This symposium took place on 28th August 2016 as a part of the European Society of Cardiology (ESC) Congress, in Rome, Italy
Chairpersons: Jafna L. Cox,1 Christoph Bode2
Speakers: Manesh R. Patel,3 Eric D. Peterson,4 Peter Verhamme,5 Jafna L. Cox1
1. Division of Cardiology, Dalhousie University, Halifax, Nova Scotia, Canada
2. Chairman, Department of Cardiology and Angiology I, University Heart Center Freiburg; Chairman, Department of Medical Intensive Care, University Clinic Freiburg, Freiburg, Germany
3. Associate Professor of Medicine, Director of Interventional Cardiology, Duke University Health System, Durham, North Carolina, USA
4. Professor of Medicine, Director, Duke Clinical Research Institute, Durham, North Carolina, USA
5. Department of Cardiovascular Medicine, University of Leuven, Leuven, Belgium
Disclosure: Prof Cox is an advisor/consultant for Bayer, Boehringer Ingelheim, Bristol-Myers Squibb, and Pfizer. He is also a speaker/speaker’s bureau member for, and has received clinical research grants from, Bayer. Prof Bode is an advisor/consultant and speaker/speaker’s bureau member for Bayer, Daiichi Sankyo, and MSD. He has also received clinical research grants from Bayer, Medtronic, MSD, and Sanofi. Prof Patel has received research funding from Janssen, AstraZeneca, Maquet, HeartFlow, CSI, and NHLBI, and has received consultancy/advisory board fees from AstraZeneca, Bayer, Janssen, and Genzyme. Prof Peterson has received research funding from Janssen and has received consultancy fees from Janssen, Bayer, Boehringer Ingelheim, Sanofi, AstraZeneca, Merck, Valeant, and Signal Path. Prof Verhamme provides honoraria and research support for Bayer, Boehringer Ingelheim, Bristol-Myers Squibb, Daiichi-Sankyo, Ionis Pharmaceuticals, Leo-Pharma, Pfizer, and Sanofi.
Acknowledgements: Writing assistance was provided by Tabasum Mughal of ApotheCom.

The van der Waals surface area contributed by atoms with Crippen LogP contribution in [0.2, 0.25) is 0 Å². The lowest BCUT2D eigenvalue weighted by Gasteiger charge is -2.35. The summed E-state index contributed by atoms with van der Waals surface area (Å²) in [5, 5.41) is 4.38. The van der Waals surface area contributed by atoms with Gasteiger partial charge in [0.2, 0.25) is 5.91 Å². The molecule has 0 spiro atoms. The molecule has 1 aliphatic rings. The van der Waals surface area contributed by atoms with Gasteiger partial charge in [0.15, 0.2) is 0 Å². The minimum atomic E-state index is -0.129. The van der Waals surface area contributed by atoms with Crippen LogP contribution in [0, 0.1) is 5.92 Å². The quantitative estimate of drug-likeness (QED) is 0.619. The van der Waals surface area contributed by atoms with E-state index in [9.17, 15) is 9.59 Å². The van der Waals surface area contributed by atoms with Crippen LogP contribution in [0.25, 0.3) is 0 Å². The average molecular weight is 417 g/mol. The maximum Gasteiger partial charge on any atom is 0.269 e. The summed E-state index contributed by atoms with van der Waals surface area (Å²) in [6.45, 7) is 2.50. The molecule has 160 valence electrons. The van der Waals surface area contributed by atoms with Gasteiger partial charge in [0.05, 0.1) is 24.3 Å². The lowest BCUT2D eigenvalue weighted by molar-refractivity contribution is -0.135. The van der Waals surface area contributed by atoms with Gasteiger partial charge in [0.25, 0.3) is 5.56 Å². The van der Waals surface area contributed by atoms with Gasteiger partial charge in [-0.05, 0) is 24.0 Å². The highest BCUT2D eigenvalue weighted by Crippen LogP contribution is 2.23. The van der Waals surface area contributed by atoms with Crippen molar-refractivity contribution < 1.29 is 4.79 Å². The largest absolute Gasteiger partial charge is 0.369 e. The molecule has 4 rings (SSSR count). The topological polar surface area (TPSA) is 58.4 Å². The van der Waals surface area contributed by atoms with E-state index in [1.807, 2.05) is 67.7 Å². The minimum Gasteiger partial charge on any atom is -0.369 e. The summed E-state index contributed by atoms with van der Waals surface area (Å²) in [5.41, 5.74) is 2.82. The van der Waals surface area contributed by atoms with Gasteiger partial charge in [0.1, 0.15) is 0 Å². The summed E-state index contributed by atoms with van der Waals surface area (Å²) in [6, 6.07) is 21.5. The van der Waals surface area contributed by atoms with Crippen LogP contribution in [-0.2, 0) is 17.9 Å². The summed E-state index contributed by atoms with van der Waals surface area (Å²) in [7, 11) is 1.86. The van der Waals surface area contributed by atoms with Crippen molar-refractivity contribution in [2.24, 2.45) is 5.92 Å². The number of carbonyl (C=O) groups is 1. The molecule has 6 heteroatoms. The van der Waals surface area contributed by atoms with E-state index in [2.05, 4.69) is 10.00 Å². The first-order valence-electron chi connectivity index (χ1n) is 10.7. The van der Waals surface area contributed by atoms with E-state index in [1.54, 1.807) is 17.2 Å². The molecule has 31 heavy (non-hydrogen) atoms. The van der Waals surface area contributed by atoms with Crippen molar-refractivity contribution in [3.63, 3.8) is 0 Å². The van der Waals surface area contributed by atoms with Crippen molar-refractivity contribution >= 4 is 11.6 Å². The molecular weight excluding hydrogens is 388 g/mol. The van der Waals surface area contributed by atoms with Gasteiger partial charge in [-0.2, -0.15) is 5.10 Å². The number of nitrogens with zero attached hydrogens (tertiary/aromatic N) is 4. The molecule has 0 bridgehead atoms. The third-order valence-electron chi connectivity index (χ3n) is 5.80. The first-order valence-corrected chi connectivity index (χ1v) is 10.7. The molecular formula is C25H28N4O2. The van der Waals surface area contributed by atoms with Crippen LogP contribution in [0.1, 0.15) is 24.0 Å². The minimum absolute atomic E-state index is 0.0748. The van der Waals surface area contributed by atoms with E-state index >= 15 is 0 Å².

Support: The symposium and the publication of this article was funded by Bayer. The views and opinions expressed are those of the authors and not necessarily of Bayer.
Citation: EMJ Cardiol. 2016;4:34-41.
Clinical trials show that non-vitamin K antagonist oral anticoagulants (NOACs) have good efficacy-safety profiles relative to warfarin across a broad spectrum of patients with non-valvular atrial fibrillation (NVAF). These findings are currently being confirmed for rivaroxaban through real-world evidence, with results from these studies consistent with results from Phase III randomised controlled trials (RCTs). Of all the NOACs, rivaroxaban currently has the most extensive real-world experience across different data sources (prospective and retrospective registries, database analyses, and prospective studies). Anticoagulantrelated bleeding is still a concern amongst clinicians, however awareness of patient characteristics and other factors that can increase bleeding risk can assist in the proactive and effective management of bleeding episodes. Particularly, in atrial fibrillation (AF) patients with renal impairment who have an incrementally higher risk of bleeding and stroke, administration of NOACs versus vitamin K antagonists (VKAs) is beneficial. When dosed appropriately, NOACs such as rivaroxaban are effective in patients with renal impairment and offer an alternative to warfarin, with increased efficacy and decreased risk of critical bleeding events.